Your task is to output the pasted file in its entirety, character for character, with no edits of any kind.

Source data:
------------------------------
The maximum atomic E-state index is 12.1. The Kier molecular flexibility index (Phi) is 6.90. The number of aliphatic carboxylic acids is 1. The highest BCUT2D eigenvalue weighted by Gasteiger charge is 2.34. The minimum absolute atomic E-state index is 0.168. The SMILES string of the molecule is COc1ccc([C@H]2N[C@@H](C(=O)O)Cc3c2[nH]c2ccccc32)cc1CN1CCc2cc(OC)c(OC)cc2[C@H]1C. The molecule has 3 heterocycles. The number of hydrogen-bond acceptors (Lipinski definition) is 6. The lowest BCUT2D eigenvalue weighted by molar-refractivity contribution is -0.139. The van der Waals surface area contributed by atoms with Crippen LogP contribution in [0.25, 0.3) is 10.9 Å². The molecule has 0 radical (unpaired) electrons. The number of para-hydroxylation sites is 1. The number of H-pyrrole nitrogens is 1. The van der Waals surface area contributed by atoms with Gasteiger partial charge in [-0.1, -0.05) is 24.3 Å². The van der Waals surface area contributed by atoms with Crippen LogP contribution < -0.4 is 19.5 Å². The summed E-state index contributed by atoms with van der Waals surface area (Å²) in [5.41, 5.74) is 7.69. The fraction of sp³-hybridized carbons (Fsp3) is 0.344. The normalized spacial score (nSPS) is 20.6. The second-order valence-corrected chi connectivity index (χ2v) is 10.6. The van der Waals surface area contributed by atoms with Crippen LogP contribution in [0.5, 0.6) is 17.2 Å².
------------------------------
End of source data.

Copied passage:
The maximum atomic E-state index is 12.1. The Kier molecular flexibility index (Phi) is 6.90. The number of aliphatic carboxylic acids is 1. The highest BCUT2D eigenvalue weighted by Gasteiger charge is 2.34. The minimum absolute atomic E-state index is 0.168. The SMILES string of the molecule is COc1ccc([C@H]2N[C@@H](C(=O)O)Cc3c2[nH]c2ccccc32)cc1CN1CCc2cc(OC)c(OC)cc2[C@H]1C. The molecule has 3 heterocycles. The number of hydrogen-bond acceptors (Lipinski definition) is 6. The lowest BCUT2D eigenvalue weighted by molar-refractivity contribution is -0.139. The van der Waals surface area contributed by atoms with Crippen LogP contribution in [0.25, 0.3) is 10.9 Å². The molecule has 0 radical (unpaired) electrons. The number of para-hydroxylation sites is 1. The number of H-pyrrole nitrogens is 1. The van der Waals surface area contributed by atoms with Gasteiger partial charge in [-0.1, -0.05) is 24.3 Å². The van der Waals surface area contributed by atoms with Crippen LogP contribution < -0.4 is 19.5 Å². The summed E-state index contributed by atoms with van der Waals surface area (Å²) in [5.41, 5.74) is 7.69. The fraction of sp³-hybridized carbons (Fsp3) is 0.344. The normalized spacial score (nSPS) is 20.6. The second-order valence-corrected chi connectivity index (χ2v) is 10.6. The van der Waals surface area contributed by atoms with Crippen LogP contribution in [0.5, 0.6) is 17.2 Å².